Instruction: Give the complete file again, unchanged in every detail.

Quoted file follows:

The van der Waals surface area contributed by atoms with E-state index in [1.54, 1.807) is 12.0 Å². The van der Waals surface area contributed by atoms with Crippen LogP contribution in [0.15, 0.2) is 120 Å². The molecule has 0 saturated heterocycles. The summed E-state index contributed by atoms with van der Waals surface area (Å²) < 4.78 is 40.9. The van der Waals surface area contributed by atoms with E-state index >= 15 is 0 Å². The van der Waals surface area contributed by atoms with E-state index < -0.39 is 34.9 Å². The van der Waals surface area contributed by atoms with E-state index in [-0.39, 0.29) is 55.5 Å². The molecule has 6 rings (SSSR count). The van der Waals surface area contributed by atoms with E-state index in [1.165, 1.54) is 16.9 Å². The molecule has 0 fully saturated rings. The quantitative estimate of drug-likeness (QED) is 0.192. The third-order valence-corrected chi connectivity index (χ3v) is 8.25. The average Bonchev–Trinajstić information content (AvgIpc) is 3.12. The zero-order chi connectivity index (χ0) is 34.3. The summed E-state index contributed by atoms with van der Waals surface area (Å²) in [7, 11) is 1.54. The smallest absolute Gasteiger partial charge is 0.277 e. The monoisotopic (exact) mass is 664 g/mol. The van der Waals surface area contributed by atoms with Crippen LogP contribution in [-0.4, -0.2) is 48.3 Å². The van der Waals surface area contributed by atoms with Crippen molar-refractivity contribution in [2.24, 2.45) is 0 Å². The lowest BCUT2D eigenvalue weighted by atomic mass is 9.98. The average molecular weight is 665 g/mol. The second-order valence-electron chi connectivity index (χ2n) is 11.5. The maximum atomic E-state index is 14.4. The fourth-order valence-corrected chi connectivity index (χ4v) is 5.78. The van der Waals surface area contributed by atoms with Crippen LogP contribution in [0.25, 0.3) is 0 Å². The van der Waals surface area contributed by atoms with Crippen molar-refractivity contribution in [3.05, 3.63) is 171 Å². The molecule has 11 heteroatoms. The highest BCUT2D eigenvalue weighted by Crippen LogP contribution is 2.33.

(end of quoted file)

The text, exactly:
The van der Waals surface area contributed by atoms with E-state index in [1.54, 1.807) is 12.0 Å². The van der Waals surface area contributed by atoms with Crippen LogP contribution in [0.15, 0.2) is 120 Å². The molecule has 0 saturated heterocycles. The summed E-state index contributed by atoms with van der Waals surface area (Å²) < 4.78 is 40.9. The van der Waals surface area contributed by atoms with E-state index >= 15 is 0 Å². The van der Waals surface area contributed by atoms with E-state index < -0.39 is 34.9 Å². The van der Waals surface area contributed by atoms with E-state index in [-0.39, 0.29) is 55.5 Å². The molecule has 6 rings (SSSR count). The van der Waals surface area contributed by atoms with E-state index in [1.165, 1.54) is 16.9 Å². The molecule has 0 fully saturated rings. The quantitative estimate of drug-likeness (QED) is 0.192. The third-order valence-corrected chi connectivity index (χ3v) is 8.25. The average Bonchev–Trinajstić information content (AvgIpc) is 3.12. The zero-order chi connectivity index (χ0) is 34.3. The summed E-state index contributed by atoms with van der Waals surface area (Å²) in [7, 11) is 1.54. The smallest absolute Gasteiger partial charge is 0.277 e. The monoisotopic (exact) mass is 664 g/mol. The van der Waals surface area contributed by atoms with Crippen LogP contribution in [-0.4, -0.2) is 48.3 Å². The van der Waals surface area contributed by atoms with Crippen molar-refractivity contribution in [2.24, 2.45) is 0 Å². The lowest BCUT2D eigenvalue weighted by atomic mass is 9.98. The average molecular weight is 665 g/mol. The second-order valence-electron chi connectivity index (χ2n) is 11.5. The maximum atomic E-state index is 14.4. The fourth-order valence-corrected chi connectivity index (χ4v) is 5.78. The van der Waals surface area contributed by atoms with Crippen LogP contribution in [0.25, 0.3) is 0 Å². The van der Waals surface area contributed by atoms with Crippen molar-refractivity contribution in [3.05, 3.63) is 171 Å². The molecule has 11 heteroatoms. The highest BCUT2D eigenvalue weighted by Crippen LogP contribution is 2.33.